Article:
Data science/big data/GPGPU/ML as a career?

Discussion in 'General Discussion' started by iroboto, Jan 18, 2016.

  1. iroboto

    iroboto Daft Funk
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    Hey guys,
    Just curious because I know a few of board members who do work in this field, how do you find this as a career? I've been mulling over it and it would appear as though an opportunity is opening for me to switch from marketing into data.

    I've completed the coursera course on ML and have a book on CUDA but there are a lot of moments regarding data science that does often put me to sleep. I've done 1 hackathon with big data as a topic which admittedly was pretty fun but we were working with tools that were already able to do most of the common functions you would want to use.

    how is it from a job perspective? Do you find it more interesting and exciting than other jobs you've worked? Most of my experience is around web

    Thanks for your responses in advance.
     
  2. entity279

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    Hi, I'm a software developer but don't work in the areas you mentioned. I've done part of my batchelor in CUDA & Brook back in the days

    My first remark would be that that this field you've mentioned is.. quite heterogenous. Functional programming (ML) is not Big data (though framerworks & tools may borrow some fp style) and neither has much to do with GPGPU.

    I've not coded in ML but seems a really nice language, so much better than hyped alternatives of today such as Java, Python, C++ , C# etc. HM type inference, pattern matching should be a prerequesite for any sane software that cares about corectness. FP is super cool in general as you can reason more clearly about what the code you write and you can abstract over stuff more easy in general, in my experience. And less ad-hoc jargon is involved, compared to OOP. If you want jargon, maths is your jargon for FP ;)

    GPGPU on the other hand involves a lot of hand tuning, a lot of arraging problems so that they fit various memories or caches. Much less abstract code and more knowledge about the underlying hardware is needed. I can see that as being satisfying as well - after days and weeks of struggles - you finally achieve your (un)expected speed-ups. It should be rewarding.

    I also find Big Data interesting. Not worked in the field but I consider switching job towards this in the future , on the hope that among the very many things I like and think I would fare well at, it is the area where there is a chance I'd find an employer in the city I live in. Big data is a lot about distributed computing and tools that handle it nicely and transparently (but are hard to mix and match). So this paralelism would be one of the few (the only one?) similarities it has with GPGPU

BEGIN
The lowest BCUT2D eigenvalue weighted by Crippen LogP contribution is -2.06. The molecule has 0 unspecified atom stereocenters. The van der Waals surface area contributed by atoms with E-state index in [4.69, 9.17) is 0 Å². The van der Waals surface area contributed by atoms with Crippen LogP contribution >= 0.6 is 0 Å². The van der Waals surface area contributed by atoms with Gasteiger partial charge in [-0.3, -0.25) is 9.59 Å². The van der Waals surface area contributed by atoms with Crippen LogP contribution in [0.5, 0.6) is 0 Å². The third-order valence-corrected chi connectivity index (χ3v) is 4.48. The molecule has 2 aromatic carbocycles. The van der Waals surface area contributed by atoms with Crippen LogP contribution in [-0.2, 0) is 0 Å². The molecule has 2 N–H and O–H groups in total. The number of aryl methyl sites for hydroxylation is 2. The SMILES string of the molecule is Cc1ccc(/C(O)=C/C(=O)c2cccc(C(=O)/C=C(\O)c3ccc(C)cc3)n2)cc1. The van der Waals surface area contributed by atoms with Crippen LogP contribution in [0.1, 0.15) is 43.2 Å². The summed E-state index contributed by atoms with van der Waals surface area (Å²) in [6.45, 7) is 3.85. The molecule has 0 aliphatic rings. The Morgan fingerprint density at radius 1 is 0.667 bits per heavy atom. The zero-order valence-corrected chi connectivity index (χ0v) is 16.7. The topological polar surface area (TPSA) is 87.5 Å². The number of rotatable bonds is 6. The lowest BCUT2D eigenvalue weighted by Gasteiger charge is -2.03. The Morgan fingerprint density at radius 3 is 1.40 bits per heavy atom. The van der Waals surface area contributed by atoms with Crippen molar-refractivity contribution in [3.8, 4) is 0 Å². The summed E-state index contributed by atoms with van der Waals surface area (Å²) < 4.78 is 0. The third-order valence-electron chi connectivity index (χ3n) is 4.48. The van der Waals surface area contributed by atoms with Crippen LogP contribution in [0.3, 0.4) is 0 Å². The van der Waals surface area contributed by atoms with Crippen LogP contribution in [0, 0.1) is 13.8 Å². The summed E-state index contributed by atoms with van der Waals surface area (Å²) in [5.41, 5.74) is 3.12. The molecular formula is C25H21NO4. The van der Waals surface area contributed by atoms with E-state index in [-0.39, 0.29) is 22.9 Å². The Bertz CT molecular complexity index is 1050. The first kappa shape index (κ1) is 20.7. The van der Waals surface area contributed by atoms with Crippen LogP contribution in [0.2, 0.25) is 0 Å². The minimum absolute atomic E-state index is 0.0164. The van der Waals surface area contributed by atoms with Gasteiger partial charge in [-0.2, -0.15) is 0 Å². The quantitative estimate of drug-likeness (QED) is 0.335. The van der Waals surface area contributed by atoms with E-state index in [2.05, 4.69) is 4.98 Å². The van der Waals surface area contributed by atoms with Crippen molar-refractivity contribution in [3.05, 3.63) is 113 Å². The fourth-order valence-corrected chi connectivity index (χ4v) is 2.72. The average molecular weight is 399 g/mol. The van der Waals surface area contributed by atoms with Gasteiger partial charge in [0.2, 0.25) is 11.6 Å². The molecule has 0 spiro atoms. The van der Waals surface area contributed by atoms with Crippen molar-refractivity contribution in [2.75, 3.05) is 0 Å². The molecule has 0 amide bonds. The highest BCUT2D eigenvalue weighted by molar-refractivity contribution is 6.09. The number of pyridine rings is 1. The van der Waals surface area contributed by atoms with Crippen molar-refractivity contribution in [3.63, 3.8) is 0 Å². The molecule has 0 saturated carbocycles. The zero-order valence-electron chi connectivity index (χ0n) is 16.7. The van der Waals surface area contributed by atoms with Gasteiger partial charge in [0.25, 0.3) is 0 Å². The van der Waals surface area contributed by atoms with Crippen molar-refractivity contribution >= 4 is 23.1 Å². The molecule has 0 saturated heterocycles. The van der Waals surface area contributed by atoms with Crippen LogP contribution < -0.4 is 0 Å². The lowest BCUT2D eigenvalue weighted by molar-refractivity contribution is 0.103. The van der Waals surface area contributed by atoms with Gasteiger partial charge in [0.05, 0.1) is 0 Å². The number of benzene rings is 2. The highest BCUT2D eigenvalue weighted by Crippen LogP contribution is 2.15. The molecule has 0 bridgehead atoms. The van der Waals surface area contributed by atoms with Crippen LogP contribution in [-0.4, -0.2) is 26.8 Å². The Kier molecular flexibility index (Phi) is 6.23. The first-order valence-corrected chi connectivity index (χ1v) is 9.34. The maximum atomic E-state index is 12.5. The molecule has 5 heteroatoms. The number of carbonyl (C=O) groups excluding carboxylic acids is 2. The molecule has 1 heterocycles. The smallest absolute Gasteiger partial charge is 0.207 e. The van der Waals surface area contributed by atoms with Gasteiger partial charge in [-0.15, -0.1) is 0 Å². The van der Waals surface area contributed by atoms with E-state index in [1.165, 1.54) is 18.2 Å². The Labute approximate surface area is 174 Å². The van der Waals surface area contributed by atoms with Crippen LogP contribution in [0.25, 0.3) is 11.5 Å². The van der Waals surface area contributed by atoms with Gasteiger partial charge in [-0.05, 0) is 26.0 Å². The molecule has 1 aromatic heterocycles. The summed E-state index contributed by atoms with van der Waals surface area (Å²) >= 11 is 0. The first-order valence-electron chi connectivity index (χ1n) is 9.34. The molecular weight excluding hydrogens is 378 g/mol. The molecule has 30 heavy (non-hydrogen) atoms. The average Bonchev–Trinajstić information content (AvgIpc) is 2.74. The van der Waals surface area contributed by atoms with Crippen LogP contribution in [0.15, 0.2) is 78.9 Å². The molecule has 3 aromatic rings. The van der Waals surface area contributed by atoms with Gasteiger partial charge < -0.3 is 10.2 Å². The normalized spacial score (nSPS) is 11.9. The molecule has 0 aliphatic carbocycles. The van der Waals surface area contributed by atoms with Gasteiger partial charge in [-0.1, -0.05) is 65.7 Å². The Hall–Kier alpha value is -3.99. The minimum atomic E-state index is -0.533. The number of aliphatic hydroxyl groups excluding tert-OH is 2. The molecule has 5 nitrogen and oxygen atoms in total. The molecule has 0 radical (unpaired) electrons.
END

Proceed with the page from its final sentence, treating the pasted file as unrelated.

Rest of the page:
#2 entity279, Jan 18, 2016
    Last edited: Jan 18, 2016
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  3. ThePissartist

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    I work with data but probably not the type you're interested in ;)
     
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  4. smw

    smw
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    I am pretty sure he means Machine Learning and not ML the languange ;)
     
  5. iroboto

    iroboto Daft Funk
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    Lol yes :) but the rest of his post was fairly informative. I just had the introduction interview and the job looks heavily BI based which is a far cry from big data or GPGPU.

    But could one day lean into machine learning or what not.
     
  6. entity279

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    Sorry ML abbreviation gets automatically expanded in my brain into the language for any technical topic.

    Ah ok. I've done a bit of machine learning too . My GPGPU batchelor was in fact on trying out a machine learning algo... Now that feels so 2005ish ;). I also have a friend who's a post doc and he's been doing neural networks + CUDA for the past 4-5 years

    If you have a math-friendly stomach, I feel there's nothing to dislike in this field.

    Otherwise, i guess it depends on the respective job. Handwritten character recognition, face detection and others may not sound as appealing now as they did 10 years ago. But there are other newer & probably more interesting applications out there. I would have dared to say speach recognition now that we are able to use NN for this task (as opposed to Markov chains). But my feeling here is that the language processing side of things is still lacking (not heard of any new tech or papers out there). And ML is not going to solve that, i think

    And yes, I recall there are a few members here which actively work with NN so their potential posts would be potentially more insightful for you ;)
     
    #6 entity279, Jan 19, 2016
    Last edited: Jan 19, 2016
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